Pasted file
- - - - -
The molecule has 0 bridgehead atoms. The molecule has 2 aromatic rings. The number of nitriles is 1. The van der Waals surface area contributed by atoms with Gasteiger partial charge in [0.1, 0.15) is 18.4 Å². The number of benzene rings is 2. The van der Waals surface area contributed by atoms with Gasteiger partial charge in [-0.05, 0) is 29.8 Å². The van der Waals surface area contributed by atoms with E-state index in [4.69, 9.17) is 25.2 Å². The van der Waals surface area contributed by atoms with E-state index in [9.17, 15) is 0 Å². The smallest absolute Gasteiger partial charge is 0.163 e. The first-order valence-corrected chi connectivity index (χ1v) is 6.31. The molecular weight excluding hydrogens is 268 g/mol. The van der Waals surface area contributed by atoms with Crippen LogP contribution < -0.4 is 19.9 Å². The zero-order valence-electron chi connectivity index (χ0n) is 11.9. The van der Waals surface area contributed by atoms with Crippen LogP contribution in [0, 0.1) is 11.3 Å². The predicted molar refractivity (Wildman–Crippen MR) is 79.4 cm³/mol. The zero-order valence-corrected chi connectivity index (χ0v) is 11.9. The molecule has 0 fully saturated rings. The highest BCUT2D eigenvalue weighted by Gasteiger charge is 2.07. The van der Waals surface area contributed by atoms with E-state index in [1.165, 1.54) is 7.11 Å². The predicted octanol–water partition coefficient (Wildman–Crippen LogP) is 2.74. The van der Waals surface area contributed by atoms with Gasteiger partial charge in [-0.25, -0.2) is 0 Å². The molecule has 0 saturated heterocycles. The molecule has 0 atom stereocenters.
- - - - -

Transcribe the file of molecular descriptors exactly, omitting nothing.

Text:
The molecule has 0 bridgehead atoms. The molecule has 2 aromatic rings. The number of nitriles is 1. The van der Waals surface area contributed by atoms with Gasteiger partial charge in [0.1, 0.15) is 18.4 Å². The number of benzene rings is 2. The van der Waals surface area contributed by atoms with Gasteiger partial charge in [-0.05, 0) is 29.8 Å². The van der Waals surface area contributed by atoms with E-state index in [4.69, 9.17) is 25.2 Å². The van der Waals surface area contributed by atoms with E-state index in [9.17, 15) is 0 Å². The smallest absolute Gasteiger partial charge is 0.163 e. The first-order valence-corrected chi connectivity index (χ1v) is 6.31. The molecular weight excluding hydrogens is 268 g/mol. The van der Waals surface area contributed by atoms with Crippen LogP contribution < -0.4 is 19.9 Å². The zero-order valence-electron chi connectivity index (χ0n) is 11.9. The van der Waals surface area contributed by atoms with Crippen LogP contribution in [0, 0.1) is 11.3 Å². The predicted molar refractivity (Wildman–Crippen MR) is 79.4 cm³/mol. The zero-order valence-corrected chi connectivity index (χ0v) is 11.9. The molecule has 0 fully saturated rings. The highest BCUT2D eigenvalue weighted by Gasteiger charge is 2.07. The van der Waals surface area contributed by atoms with E-state index in [1.165, 1.54) is 7.11 Å². The predicted octanol–water partition coefficient (Wildman–Crippen LogP) is 2.74. The van der Waals surface area contributed by atoms with Gasteiger partial charge in [-0.25, -0.2) is 0 Å². The molecule has 0 saturated heterocycles. The molecule has 0 atom stereocenters.